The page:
In the two years I've lived in Asia so far, I've spent what most people would deem a worryingly large amount of time in weird theme restaurants. Living most of my life in the UK, where a café serving breakfast cereal is considered the height of quirk and petitions are set up against the opening of owl bars, has led to a deep appreciation of eateries where you can spoon ice cream from a toilet bowl or share chips with a cat.
While the range of themes at these places is wide, from the sex-based restaurant in Taiwan to Beijing's disputed East China Sea territory-themed café, most have two things in common. Firstly, with the draw being the décor rather than the menu, the food is mainly woeful. Secondly, the owners usually claim there's some deep meaningful reason why they chose their theme, rather than simply because people might think a load of plastic cocks on the wall or whatever is funny.
And so it is with Prison Feng Yun in the city of Tianjin, a half-hour train ride from Beijing in Northeast China. The country's first prison-themed restaurant has furry spider toys hanging from the ceiling, a fully-stocked bar and, for some reason, modern US country music constantly blaring. But the inspiration behind the place, which opened last September, is supposedly more serious than the cosy surroundings suggest.
"I want people to experience what it's like without freedom," says owner Zhou Keqiang (that's him in the plastic chains, below), chatting to me across a table segregated from the main room by metal bars. "I want them to experience the reality of it, so they'll stay away from committing crime."
Noting the bandstand in the centre of the room, the friendly staff in orange bibs bringing us beers and the large plate of chicken nuggets in front of us, I have to say I feel skeptical about the effectiveness of this place as a crime deterrent. But then Zhou unveils his masterstroke, walking out of our mini-cell, closing a gate behind him and locking it.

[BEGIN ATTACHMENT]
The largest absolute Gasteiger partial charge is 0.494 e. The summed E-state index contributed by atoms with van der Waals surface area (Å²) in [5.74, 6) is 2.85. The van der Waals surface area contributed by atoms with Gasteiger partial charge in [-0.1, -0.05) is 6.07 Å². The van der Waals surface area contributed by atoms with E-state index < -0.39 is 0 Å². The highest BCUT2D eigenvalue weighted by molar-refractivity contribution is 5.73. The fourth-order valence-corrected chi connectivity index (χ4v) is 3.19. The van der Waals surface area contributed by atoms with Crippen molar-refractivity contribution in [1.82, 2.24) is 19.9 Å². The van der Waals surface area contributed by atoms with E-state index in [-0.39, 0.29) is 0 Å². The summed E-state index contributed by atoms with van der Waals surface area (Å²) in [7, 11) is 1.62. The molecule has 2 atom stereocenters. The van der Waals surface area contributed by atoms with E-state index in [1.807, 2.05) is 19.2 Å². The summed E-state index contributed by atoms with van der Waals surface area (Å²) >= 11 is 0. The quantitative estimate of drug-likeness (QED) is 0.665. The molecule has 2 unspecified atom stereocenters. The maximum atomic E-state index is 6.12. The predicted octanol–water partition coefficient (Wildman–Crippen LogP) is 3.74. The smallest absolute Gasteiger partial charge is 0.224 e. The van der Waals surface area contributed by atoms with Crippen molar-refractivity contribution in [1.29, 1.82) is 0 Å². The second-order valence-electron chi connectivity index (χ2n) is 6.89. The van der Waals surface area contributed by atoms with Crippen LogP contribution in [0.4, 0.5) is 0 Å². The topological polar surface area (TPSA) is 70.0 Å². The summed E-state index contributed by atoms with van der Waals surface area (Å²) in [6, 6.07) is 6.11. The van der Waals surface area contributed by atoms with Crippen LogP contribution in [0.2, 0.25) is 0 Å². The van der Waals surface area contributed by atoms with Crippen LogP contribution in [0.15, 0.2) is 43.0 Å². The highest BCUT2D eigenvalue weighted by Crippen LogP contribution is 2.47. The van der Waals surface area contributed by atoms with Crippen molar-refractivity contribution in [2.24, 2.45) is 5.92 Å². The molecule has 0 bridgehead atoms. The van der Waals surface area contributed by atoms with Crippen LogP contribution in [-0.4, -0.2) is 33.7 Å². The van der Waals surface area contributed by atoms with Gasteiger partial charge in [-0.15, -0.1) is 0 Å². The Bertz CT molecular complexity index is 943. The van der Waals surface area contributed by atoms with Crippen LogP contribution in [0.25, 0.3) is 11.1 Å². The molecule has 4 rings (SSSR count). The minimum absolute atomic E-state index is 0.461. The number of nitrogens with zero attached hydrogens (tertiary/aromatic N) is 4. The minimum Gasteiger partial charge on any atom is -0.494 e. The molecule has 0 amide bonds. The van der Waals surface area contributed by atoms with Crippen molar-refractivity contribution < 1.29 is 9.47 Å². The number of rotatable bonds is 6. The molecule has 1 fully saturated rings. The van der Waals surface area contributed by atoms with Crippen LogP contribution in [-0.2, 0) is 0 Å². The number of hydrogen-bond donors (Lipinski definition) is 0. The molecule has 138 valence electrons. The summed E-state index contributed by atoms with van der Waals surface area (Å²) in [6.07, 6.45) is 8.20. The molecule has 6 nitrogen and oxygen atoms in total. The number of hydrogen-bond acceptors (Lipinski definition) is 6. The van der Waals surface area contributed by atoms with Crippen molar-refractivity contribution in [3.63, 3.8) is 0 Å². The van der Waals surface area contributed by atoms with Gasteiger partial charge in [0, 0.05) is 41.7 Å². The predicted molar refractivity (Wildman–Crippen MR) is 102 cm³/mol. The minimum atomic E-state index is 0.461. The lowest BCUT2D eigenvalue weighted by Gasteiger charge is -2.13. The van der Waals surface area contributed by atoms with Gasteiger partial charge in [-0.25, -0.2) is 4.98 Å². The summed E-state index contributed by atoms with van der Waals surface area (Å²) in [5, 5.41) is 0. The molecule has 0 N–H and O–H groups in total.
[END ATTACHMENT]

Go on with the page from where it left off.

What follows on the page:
"We close and lock all the gates on customers after the dishes are served," he says proudly, as I imagine a thousand British fire safety officers having heart attacks. "Some people ask me whether this environment will lead to a misconception of prison, making people want to go in because it seems so nice here. I can't stop that, but my intent is not that."
To be fair, Prison Feng Yun goes beyond the installation of metal bars to portray the reality of prison in China. An accurate reflection of authorities' penchant for torture is reflected with a water torture-themed table. "We fill up the bit under the table with water in the summer and give customers flip-flops," says Zhou.
There was once a nod to torture in the food, too. "We used to have a dish that translates to English as 'Cutting people to death'," Zhou says. "And we had other dishes that had food arranged to look like handcuffs, or a gun. But we got rid of all those. Chinese people have vivid imaginations and a lot of these dishes just didn't sit well with them, so we changed them to normal dishes."
Zhou has also had issues with his prison and torture themes rubbing older customers the wrong way. "Many older people come in and then leave straight away because they think it's quite taboo," he says. "It reminds them of the Cultural Revolution. I target people born in the 1980s and 1990s because their minds are more open. People over 40 have a difficult time taking all this in."
I'd argue that some of the details, rather than the overall theme, have the potential to cause more concern. One room boasts this tasteful framed photograph of two electric chairs.
Another has a charming image of a naked woman bound up in front of some chained convicts. I'm not quite sure what's going on here, but it doesn't look like anything I've seen on Prison Break.
But it's easy to ignore such imagery, and luckily I have no repressed personal memories of the horror of Mao Zedong's decade-long anti-capitalist smash-down. So I'm happy enough to enjoy Prison Feng Yun as simply the latest in my endless tour of harmless silly Asia eateries.
It's worth a visit if you're in Tianjin. Just don't drop the soap in the bathroom.
Additional reporting: Jiehao Chen